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Haitian minister says climate change among factors causing irregular migration

Haitian Minister of the Environment James Cadet said the impact of climate change is a “major factor” contributing to irregular Haitian migration and crime in Haiti.

He said that some Haitians have no livelihoods and homes as a result of hurricanes.

“These people leave their homes, leave their towns and their counties and their cities,” Cadet told The Nassau Guardian

“They move. They go into urban zones. They put their lives at risk to go outside of the country on illegal voyages through the seas. All of that goes to say, it’s a series of actions that have been occurring over time.

“The damage continues over time and we’re also exposed to a greater level of criminality that comes as a result that. All of these are losses and damages.”

When asked if he was suggesting that the effects of climate change is pushing more Haitians to risk their lives at sea, Cadet replied, “That’s a major factor, yes.”

The Bahamas, like other countries in the region, is experiencing high levels of illegal migration from Haiti, where gang violence rages on.

Earlier this month, Royal Bahamas Defence Force Commodore Dr. Raymond King said the number of migrants – mostly Haitian – apprehended in Bahamian waters so far this year exceeds the total number apprehended in the last three years combined.

Such migratory trends are likely the result of the long- lasting effects of natural disasters, which leave many in dire situations, according to Cadet.

He said some impacted individuals are forced to “make makeshift houses” while others exploit “abusively” Haiti’s natural resources.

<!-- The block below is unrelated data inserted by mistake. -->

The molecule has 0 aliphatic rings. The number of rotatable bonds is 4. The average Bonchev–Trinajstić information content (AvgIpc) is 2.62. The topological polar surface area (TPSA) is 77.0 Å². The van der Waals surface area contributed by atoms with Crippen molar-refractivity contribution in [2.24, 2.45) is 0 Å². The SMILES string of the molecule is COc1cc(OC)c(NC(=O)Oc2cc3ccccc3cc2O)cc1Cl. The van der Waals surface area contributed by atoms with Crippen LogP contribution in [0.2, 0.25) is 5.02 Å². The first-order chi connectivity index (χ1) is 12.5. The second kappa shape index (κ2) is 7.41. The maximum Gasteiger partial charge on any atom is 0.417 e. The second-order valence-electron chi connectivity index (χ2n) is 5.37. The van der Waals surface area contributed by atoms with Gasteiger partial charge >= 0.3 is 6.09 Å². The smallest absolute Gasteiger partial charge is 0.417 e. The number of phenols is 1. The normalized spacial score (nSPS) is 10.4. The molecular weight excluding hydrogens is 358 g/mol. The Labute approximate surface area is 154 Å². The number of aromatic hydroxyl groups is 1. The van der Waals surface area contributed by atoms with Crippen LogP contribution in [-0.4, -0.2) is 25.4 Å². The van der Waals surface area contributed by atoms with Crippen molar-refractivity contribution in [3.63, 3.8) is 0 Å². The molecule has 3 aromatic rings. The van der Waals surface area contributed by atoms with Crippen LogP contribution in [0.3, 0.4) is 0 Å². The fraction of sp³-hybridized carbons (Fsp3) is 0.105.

“They don’t have the means to live after,” Cadet said.

“They have no means of subsistence. Some of them, unfortunately, become involved in illegality and we are currently living through that situation in Haiti.”

Cadet made the comments on the sidelines of the Caribbean Regional Heads of Government Meeting in preparation for COP27 in Egypt, which was held at Baha Mar this week.

He was among the senior regional leaders who gathered to discuss the impact of climate change on their countries and determine the Caribbean’s position at COP27 later this year.

Cadet said the meeting was an important one.

“… We have this opportunity to present this Caribbean reality in a more clear way,” he said.

Cadet said all Caribbean countries are confronting extreme weather events, including major hurricanes and flooding.

He said Haiti has had its “share of bad moments” and so has Barbados.

“Countries in the Caribbean have suffered the effects of climate change,” Cadet said.

“We must come to know a level of discipline among ourselves, a common vision, a common approach. We must develop instruments at a regional level.”

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Jasper Ward

Jasper Ward started at The Nassau Guardian in September 2018. Ward covers a wide range of national and social issues. Education: Goldsmiths, University of London, MA in Race, Media and Social Justice

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